By Russ Ricketts
It all started innocently enough. My friend Matt told me about snorkeling with the salmon in our local rivers in the Cascade Mountains. His epic tales of huge fish, deep pools and fast currents held my attention. My wife and I had snorkeled in Hawaii—how could this be different?
Turns out, it is very different indeed. Sporting a mishmash of found and borrowed wetsuit items, I tentatively dove into the clear green water and was astonished. The currents pushed me over the rocky bottom effortlessly. Gentle rapids were suddenly an exhilarating roller coaster of bubbles. Long lazy drifts over cobbles and boulders revealed a world hidden under the familiar landscape of my local rivers. I was hooked.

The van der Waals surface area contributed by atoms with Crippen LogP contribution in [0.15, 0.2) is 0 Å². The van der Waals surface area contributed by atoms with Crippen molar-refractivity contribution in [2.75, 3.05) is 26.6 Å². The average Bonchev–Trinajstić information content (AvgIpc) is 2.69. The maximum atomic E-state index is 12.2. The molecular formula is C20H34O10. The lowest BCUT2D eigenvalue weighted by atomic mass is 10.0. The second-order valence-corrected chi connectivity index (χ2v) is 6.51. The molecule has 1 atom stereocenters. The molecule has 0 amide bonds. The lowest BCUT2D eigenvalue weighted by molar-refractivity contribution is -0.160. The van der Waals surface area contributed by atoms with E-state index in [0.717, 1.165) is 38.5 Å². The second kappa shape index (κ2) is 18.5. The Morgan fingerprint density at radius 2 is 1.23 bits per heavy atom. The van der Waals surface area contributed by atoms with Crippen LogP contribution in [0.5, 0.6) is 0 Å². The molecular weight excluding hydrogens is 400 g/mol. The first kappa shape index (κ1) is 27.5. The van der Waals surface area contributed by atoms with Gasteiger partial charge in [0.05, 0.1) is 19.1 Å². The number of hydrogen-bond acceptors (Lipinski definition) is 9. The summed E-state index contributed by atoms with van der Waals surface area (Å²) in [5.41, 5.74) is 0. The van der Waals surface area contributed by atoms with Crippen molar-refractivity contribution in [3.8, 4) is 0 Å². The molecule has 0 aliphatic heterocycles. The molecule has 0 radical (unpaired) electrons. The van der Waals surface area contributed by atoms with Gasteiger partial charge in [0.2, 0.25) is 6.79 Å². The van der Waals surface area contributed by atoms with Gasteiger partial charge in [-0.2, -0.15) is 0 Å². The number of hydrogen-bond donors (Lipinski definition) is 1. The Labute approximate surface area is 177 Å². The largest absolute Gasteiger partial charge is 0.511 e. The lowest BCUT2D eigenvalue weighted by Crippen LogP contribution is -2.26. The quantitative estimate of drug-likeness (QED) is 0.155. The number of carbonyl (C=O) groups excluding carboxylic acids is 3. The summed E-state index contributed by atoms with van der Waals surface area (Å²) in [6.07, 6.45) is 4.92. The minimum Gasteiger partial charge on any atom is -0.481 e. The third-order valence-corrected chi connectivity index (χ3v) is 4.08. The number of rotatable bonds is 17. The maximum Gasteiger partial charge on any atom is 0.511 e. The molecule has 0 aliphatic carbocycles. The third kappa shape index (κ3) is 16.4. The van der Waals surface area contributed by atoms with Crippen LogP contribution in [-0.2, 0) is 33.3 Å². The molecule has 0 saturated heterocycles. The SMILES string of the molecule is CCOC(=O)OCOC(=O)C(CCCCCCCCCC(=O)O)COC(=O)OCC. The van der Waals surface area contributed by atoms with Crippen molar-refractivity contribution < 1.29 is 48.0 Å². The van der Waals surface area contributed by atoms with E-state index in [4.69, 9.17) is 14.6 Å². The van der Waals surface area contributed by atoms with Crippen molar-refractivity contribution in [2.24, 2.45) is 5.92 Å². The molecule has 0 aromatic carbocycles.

Far from the vibrant colorful fish and coral of the usual tropical snorkeling experience, these mountain streams host much different underwater sights: migrating salmon patrolling the deep, playful trout snatching bugs, bedrock and boulders in fantastic shapes, bubbles and whirlpools. It’s a world Matt had first experienced on the job, performing snorkel surveys looking for bull trout for the U.S. Fish and Wildlife Service. “The first time we went was at night and I was provided a heavy, olive-drab drysuit, hoodie, wading boots, mask, snorkel and an underwater flash light,” he says. “We had to swim up a steep, rocky canyon in the Cle Elum River. I definitely remember being impressed by how badass my fellow biologists were.”
But it’s not all fish and rocks down there, as I quickly discovered. Humans have left their mark in these underwater corridors. Much of this refuse dates back to times when rivers were widely viewed as convenient and logical receptacles for trash. Sadly, many people still view rivers this way.